It’s all about the people
The next leg Fahsholtz’s three-legged stool of sustainability revolves around people. Hiring the right people and providing a traditional ranch lifestyle for its employees are priorities at Padlock, but Fahsholtz says communicating and interacting with consumers about where their food is grown is also a key.

Hiring competent and dedicated people is just the first step at Padlock. Fahsholtz says employee turnover is low and that training and educating full-time employees, part-time help and summer interns about Padlock philosophies, proper cattle-handling techniques and other practices is equally important. He says this is part of the ranch’s overall commitment to continuous improvement. At the time Fahsholtz was interviewed for this article, low-stress cattle-handling expert Whit Hibbard was on the ranch observing employees and offering suggestions for cattle-handling improvement while they weaned calves and worked in the feedlot.

Focusing on people does not stop at the ranch gates. During a visit with grocery stores and retailers when he served as chairman of Country National Beef, Fahsholtz says the topic of Facebook came up in conversation. He was told by grocers and retailers that he needed to join Facebook because people were asking where their meat comes from. Fahsholtz took their advice, starting with an account on Facebook, which today has more than 1,700 fans, and has grown into a presence on Twitter, YouTube and Flickr.

Social media is just one tool Fahsholtz says Padlock uses to communicate with consumers. It comes down to a willingness to be transparent and to show a little bit about what is going on, according to Fahsholtz.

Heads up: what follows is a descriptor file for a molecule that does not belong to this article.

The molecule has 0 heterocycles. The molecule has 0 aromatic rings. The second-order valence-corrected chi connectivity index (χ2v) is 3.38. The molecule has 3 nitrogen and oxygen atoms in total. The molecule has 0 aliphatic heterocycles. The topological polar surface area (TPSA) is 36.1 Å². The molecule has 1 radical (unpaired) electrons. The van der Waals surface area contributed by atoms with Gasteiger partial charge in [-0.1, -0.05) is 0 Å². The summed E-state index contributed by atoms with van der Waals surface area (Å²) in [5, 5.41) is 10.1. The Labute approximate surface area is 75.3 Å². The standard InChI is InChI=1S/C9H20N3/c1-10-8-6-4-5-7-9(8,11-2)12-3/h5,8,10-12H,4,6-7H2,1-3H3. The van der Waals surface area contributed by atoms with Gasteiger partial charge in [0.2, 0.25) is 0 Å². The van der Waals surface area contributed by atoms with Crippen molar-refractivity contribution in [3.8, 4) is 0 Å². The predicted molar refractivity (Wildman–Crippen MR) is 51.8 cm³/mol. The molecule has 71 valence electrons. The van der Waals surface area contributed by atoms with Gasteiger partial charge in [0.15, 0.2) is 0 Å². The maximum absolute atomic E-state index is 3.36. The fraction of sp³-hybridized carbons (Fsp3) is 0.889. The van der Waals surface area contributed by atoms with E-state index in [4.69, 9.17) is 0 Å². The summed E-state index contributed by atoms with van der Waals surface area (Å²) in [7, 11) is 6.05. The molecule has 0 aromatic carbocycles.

Padlock offers working ranch-vacation opportunities as well as vacation opportunties focused on fishing and hunting, and photography. Padlock also hosts educational tours on the ranch. “It’s really hard to measure how much good comes out of a particular visit, but I am willing to show the ranch to almost anyone who has an interest in coming. When they see the streams with clean water and fisheries that we care about and cattle are still right there, it’s a different picture than what they may have had when they arrived.” He knows all visitors may not go away 100 percent convinced that what Padlock is doing is great, but it can’t hurt, he says.

Earning a profit
Last but not least is profitability. According to Fahsholtz, none of the rest is possible without profit and having a financially viable ranch. According to the ranch’s website, profit allows for growth and improvement and is necessary for reinvestment in land, livestock, machinery and job opportunities that makes the Padlock Ranch known for its quality, not for its size.

Sustainability means different things to different people, but Fahsholtz says we have to continue doing as good a job as possible and then allow others to see what we’re doing and how we’re affecting the land and our people. At Padlock it’s all about three simple words. Planet. People. Profit.

For more information about Padlock Ranch, visit padlockranch.com.